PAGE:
4 Lent A – March 30, 2014 – Light and Insight
After many years of helping Christian and Jewish congregations renovate or build their places of worship I have learned this: Where we pray shapes our prayer and how we pray shapes the way we live.
In planning for the enhancement of our church our hope is that as the building is being transformed so will we. Light is one of many important features in a house of prayer and so we are paying close attention to its power. It affects how we pray. Many religions use light in symbolic and metaphorical ways to convey the mystical actions of God. 1 Our windows and electrical lights here serve that purpose.
Lighting helps us to see one another. It focusses our attention on the font, the ambo and altar. It can highlight the art, architecture and people in our midst that we may otherwise overlook. The lighting in our church has something in common with the Word of God for today.
In John’s gospel we heard a familiar story about the man born blind. However, it is not about physical blindness or even darkness [The use of the word “darkness” as a metaphor for evil in the bible is unfortunate and should not be interpreted as having something to do with the color of one’s skin.]. Rather the gospel it is about feeling the radiant presence of God in our relationships with other people, animals and the environment.
Along with the first reading from Samuel this gospel invites us to look, listen to, touch, smell and taste the beauty and grace of God’s creation. God’s creative process is still operative. The light of the world heightens our awareness, our consciousness and attention to what is going on all around us. It may even challenge our assumptions and help us see things in new ways, ways we never thought of before.
For example, in the first reading Jesse presented the sons he thought would be best for the job of king. Samuel urged him not to be swayed by outward appearances but to look more deeply into the character of his children. In the end the young, ruddy, shepherd David gets chosen and is anointed. To be anointed is to feel the oil of gladness poured over your body and to know that you are appointed to use your gifts and resources to do good work.
At Easter our catechumens Abby, Olyvia, and Tracy and Peter, who is already baptized, will be anointed as members of our our priesthood, chosen to build up the kindom of God.
The familiar gospel story is also about finding new ways of perceiving the never ending presence of God. The text is calling us to be a community that grows in a new awareness so we do not overlook anything especially those injustices that plague us. It is a gospel that challenges us to free people from want of food and water or income equality and respect.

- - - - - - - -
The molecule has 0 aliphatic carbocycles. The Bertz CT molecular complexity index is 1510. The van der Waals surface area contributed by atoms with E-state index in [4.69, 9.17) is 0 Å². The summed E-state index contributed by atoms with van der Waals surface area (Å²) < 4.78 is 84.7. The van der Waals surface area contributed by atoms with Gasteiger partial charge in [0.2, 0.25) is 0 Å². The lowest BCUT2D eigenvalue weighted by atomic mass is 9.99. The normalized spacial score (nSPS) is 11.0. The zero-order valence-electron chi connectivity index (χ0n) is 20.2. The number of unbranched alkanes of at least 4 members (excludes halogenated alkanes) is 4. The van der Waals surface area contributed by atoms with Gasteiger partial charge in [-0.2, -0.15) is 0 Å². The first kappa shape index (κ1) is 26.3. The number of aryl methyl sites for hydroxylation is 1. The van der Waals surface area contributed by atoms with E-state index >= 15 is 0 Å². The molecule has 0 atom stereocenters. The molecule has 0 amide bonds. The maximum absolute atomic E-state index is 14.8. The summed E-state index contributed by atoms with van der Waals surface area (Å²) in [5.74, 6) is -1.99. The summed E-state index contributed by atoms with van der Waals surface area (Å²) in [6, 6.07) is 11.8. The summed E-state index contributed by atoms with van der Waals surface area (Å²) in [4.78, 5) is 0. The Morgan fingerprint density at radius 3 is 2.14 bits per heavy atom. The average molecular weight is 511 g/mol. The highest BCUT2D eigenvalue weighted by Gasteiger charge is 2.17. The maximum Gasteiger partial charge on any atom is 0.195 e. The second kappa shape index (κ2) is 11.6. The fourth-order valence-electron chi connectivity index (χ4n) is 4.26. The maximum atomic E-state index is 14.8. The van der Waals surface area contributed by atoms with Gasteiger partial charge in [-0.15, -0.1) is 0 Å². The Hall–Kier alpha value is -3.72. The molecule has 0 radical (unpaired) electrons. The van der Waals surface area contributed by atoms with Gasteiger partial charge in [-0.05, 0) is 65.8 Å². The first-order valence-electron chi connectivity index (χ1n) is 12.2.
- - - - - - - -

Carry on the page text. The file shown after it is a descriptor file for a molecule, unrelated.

Parishioner Marge Addeo writes in today’s Parish Bulletin about how the dispirited woman in her story arrived at a new way of seeing because of others who cared for her. “And so, her ‘eyes opened’ a little more with each work of mercy; she began to see herself as worth loving, as deserving an end to turmoil. And, Marge also writes about her experience. “My ‘eyes opened’ to the truth that I don’t work alone; that the love of others is as essential as my efforts, that I may not get to see the happy ending, but the light I need for the next step will always be there’.” 2
The person born blind in the story was washed in the life giving waters of Siloam. That pool is a prototypical reference to baptism. The word baptism means to be immersed, to be bathed in the light of Christ. In the early church those who prepared for baptism were called enlightened ones.
Again, at our Easter Vigil, Abby, Olyvia and Tracy will be washed with water as a sign of their transformations. During that time and all through the Easter season you and I will be invited to turn up the light of Christ in our lives. When church buildings are dedicated they are called beacons on a hill — a metaphorical expression that refers to the people in the church.
Question. How do we learn to perceive, to focus on the radiant presence of Christ in our lives when many of us are so busy? This may sound mundane in light of the substance of these texts, but what about our tendency to multi-task? Research in neuroscience alleges that it is impossible for us to give complete attention to more than one thing at a time. So, here’s a challenge for the next week in Lent. Can you and I give up multi-tasking even just once a day. Maybe that moment will provide just the kind of insights reflected in Marge Addeo’s story and the scriptural texts for today.
It is so good for us to be here. If you are visiting or come to church only once in awhile know that there will always a place for you at our table.